Le Samourai (1967)
Director: Jean-Pierre Melville
Cast: Alain Delon, Nathalie Delon, François Périer
Plot: Things suddenly go badly for a successful French assassin.
Genre: Crime / Drama / Mystery
Rating: PG for some violence.
IN RETROSPECT (Spoilers: NO)
“ I never lose. Never really.”
This is Hong Kong director Johnnie To’s favourite film. His fellow filmmaker John Woo calls it “the most perfect film” ever. To and Woo, two of Hong Kong cinema’s most proficient directors, and masters of the action and crime genres, salute the legacy of Jean-Pierre Melville’s Le Samourai, a film that is as influential as it gets, yet remains distinctively its own.
Melville, who has made films such as Army of Shadows (1969) and Le Cercle Rouge (1970), is no stranger to the crime film. With Le Samourai, he has given us a classic, to some for the ages, but for me, I must admit it is a film that I admire more than I like.
Le Samourai is less of a crime film, and more of a character study. The impossibly handsome Alain Delon plays Jef Costello, a hitman with samurai instincts. He operates like a lone wolf, ruthless and deliberate in his approach, and is never one for sentimentality.
He holds a set of common utility keys, patiently trying each one until he finds the right one for a Citroen he has stolen, or a house he will eventually break into. He is cold and calculated, but above all, he is coolness personified. And that is what Le Samourai is as well, a film that sees almost nothing ever happens, yet it feels too cool to be disliked.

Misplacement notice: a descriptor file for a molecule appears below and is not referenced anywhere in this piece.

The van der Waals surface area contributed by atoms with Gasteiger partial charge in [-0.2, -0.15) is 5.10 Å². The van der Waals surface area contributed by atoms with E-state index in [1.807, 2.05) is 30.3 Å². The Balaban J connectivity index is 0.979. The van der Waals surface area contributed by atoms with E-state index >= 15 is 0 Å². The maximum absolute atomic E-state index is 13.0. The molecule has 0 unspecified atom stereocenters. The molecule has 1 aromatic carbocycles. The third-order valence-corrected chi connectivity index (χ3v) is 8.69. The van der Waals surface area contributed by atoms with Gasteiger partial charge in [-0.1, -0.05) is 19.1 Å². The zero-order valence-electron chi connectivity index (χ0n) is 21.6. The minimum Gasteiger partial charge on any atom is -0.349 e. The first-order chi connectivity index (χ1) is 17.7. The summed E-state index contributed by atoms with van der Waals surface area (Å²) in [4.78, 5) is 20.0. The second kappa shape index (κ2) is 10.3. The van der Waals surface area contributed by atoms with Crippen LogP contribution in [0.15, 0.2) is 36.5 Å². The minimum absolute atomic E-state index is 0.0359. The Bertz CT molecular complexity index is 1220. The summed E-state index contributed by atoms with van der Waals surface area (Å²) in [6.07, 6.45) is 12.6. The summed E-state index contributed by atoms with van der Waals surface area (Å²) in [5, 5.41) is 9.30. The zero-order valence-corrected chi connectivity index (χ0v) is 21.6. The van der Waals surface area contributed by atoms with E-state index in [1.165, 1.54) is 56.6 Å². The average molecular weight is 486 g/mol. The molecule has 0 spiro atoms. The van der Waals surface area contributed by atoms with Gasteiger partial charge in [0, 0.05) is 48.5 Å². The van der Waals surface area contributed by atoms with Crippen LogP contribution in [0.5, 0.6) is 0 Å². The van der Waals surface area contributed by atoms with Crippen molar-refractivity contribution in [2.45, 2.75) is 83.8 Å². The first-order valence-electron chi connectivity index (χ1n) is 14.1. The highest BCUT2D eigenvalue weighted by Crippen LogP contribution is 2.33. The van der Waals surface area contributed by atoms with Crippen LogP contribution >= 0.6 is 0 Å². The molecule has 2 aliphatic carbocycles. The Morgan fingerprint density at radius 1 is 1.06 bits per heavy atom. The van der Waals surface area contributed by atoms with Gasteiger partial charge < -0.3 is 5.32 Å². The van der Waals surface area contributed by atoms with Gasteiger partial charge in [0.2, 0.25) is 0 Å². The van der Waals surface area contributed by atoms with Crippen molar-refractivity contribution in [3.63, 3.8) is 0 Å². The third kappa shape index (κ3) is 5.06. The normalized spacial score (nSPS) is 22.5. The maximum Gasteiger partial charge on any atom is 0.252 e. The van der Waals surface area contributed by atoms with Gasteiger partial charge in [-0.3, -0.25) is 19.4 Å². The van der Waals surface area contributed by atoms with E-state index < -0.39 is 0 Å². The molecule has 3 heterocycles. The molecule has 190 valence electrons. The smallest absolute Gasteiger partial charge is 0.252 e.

Le Samourai eschews genre conventions for a crime film. Instead, Melville chooses to focus on the mechanics of the crime film, its meta-approach quite refreshing, though curiously dull. There are plenty of scenes of Jef driving, stopping, parking, walking fast (he never runs), and simply standing still.
In other words, if you are looking for spectacular shootouts or tightly-paced action sequences, you have popped the wrong video into your player. Melville’s direction is assured, perhaps too assured, for it lacks spontaneity. Every move seems to be planned, and the director summons up his voracious ability for patience by seeing every action or movement from start to end.
The result is a film with as slow a pacing you will ever see in a crime picture. Delon’s central performance is devoid of emotions. His facial expressions never change, but he has a strong screen presence.
Melville explores themes of isolation, and the idea of operating in isolation. They are two different things really. Jef is in his element in the latter, but struggles to cope with the burden of being isolated from society, and perhaps feels his life is lost out on human values such as freedom, hope, and love. Still, he stubbornly follows a strict code of honour, and like a samurai, he never betrays himself.
Melville never betrays himself too, delivering a film that is the antithesis of entertainment. Ever wonder why hitmen are so cool? Perhaps this is how it started. Everything from Scorsese’s Taxi Driver (1976) to Anton Corbijn’s The American (2010) owes some kind of debt to Le Samourai, an arthouse ‘hitman’ film that could have singlehandedly launched the Hong Kong new wave of crime films of the late 1980s and early 1990s. Well, I’m just sayin’.
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Last viewing - Dec '17